Kasia Maciejowska

The best of Frieze Art Fair was free

The best of Frieze Art Fair was free
Text settings

Frieze and its ever-multiplying layers - some fantastically rich, others disappointingly dry - has expanded into a millefeuille so dense that you wonder whether organisers Matthew Slotover and Amanda Sharp have ever heard of museum fatigue. Today, 30 to 45 minutes is apparently the concentration cap – the point at which you can no longer bring yourself to give a shit yet keep walking past the frames. Knowing this, the majority of London’s public might feel they had been spared the ordeal of entering the tents in Regent’s Park, where half an hour will get you through almost nothing of the fair. By some freak of programming the best of the works curated to accompany this giant selling spree could be seen for free by anyone outside the fair this year.

Down the road in Euston, Dance Umbrella put on Disabled Theater by choreography’s French bad boy Jérôme Bel. Bel worked with Theater HORA, a Swiss troupe of professional actors with learning and mental disabilities. His role was to ‘not direct’ them, simply providing a stage on which they were invited to express themselves in response to a series of prompts. Examining different forms of theatricality, the performance was a sensation.

Cerith Wyn Evans’s serene promenade up the Regent’s Canal with Susan Stenger was more obtuse but no less fabulous. She rode with him in a stubby blue barge, playing her woody, ghostly flute. They came cruising alongside the weeping willows towards an audience-packed bridge beside the geometric netting of London Zoo's aviary. Above the bridge one of Wyn Evans's white neon signs misquoted a line from James Merrill, 'So, I came to know what the japanese (sic) puppets taught us, namely, what it means to be moved....', aiming to be viewed as much by the birds as the humans. There was Wyn Evans’ typical emphasis on wit, but the texture of the performance had soul too, the setting modern with a whisper of the occult. Stenger's sounds ramped up as they sailed under the bridge, and Wyn Evans, remaining in the shaded bows, waved just once to the few who could see him from the lower towpath, before donning his wide-brimmed hat and ... staying hidden.

[caption id="attachment_8902502" align="aligncenter" width="520"]Isabel Lewis at Frieze Isabel Lewis at Frieze[/caption]

Far less retiring, Isabel Lewis’s An Occasion as she called it, was directly sensual and relied on dialogue with the crowd, who sipped free beers on vintage furniture. While DJing she used the bass to deliver palpable vibrations, laughing to one woman, 'It always feels good to feel those vibrations down there'. She was using sound and other senses to prompt people to feel the ambience of objects around them (the density of the concrete floor, the radiance of the plants). That Lewis did all this without instigating an immense audience cringe – despite her persistent eye contact – was near miraculous.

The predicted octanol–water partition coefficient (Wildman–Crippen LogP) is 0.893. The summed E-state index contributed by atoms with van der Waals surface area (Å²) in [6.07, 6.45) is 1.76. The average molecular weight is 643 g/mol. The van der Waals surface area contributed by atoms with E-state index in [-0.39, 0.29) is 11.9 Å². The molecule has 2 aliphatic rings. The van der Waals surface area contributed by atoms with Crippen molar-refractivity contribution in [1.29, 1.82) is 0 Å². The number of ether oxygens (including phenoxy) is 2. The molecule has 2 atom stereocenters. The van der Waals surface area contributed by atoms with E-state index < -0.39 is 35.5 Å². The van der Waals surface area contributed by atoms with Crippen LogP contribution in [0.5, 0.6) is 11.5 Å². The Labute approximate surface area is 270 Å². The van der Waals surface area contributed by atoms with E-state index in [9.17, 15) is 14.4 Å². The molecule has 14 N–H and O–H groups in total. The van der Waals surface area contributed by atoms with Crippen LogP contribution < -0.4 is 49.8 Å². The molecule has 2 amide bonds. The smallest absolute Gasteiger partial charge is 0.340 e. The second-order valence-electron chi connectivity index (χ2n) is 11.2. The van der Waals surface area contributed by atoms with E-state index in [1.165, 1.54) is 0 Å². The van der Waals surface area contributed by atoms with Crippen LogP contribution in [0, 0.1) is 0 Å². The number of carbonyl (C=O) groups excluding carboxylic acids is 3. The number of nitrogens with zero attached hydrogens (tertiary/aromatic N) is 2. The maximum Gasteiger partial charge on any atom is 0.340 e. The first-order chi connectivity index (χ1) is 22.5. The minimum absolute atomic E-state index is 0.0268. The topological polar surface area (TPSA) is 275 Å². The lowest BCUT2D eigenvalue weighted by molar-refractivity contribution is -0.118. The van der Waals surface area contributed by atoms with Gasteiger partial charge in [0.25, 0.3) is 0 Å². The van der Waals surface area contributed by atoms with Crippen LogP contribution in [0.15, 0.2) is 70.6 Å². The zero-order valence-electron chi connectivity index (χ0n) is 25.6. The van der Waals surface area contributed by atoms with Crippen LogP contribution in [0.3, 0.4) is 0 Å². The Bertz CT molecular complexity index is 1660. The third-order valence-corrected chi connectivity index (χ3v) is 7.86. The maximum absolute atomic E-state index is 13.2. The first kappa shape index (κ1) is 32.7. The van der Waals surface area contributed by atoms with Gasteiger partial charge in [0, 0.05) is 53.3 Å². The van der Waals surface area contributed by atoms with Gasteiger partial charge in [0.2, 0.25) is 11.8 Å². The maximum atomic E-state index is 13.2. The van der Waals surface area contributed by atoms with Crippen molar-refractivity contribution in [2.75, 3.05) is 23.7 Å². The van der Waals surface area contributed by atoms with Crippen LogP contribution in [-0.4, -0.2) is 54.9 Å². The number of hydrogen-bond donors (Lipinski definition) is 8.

A similar attention to how art feels through the body made the regular Sculpture Park (in the English Gardens beside the Frieze tents) rather good this year. There were disappointments: seeing another of Yayoi Kusama’s Pumpkin(s) on a verge seemed a lazy choice following her over-exposure and appearance here last year, but these smudges were drowned out by successes. Martin Creed’s video Work No.732 was glorious shown 10-feet-tall between a towering fir tree and a red-berried holly-bush. It’s easy for a moving image to claim our attention, but still this work was beautifully placed, and wittily curated, opposing a contemporary spin on the neo-classical nude by Reza Aramesh, and Work No.732’s techy presence rubbed perfectly up against its neighbour, a wicker hut with primitive faces on each wall.

[caption id="attachment_8902522" align="aligncenter" width="520"]Martin Creed's Work No.732 Martin Creed's Work No.732[/caption]

Gabriele de Santis’s giant emoticons looked as surreal as could be in front of the historic Regency houses beside the park – an unattainable effect in a white cube. Richard Nonas’ series of boulders in pairs, titled Wedge, subtly echoed the vertebrae of Matt Johnson’s neighbouring Baby Dinosaur, and tempted more than one visitor to sit on the artworks. For many the centrepiece appeared to be Small Lie by KAWS; this giant slumped cartoon character, encased in dark wood parquet, towered above the trees proving too good a photo opp for many to resist. Not Vital’s globular HEAD (Mao) provided equal entertainment as local teenagers stopped to take distorted selfies in its mirrored surface before leaving it to reflect its leafy surroundings.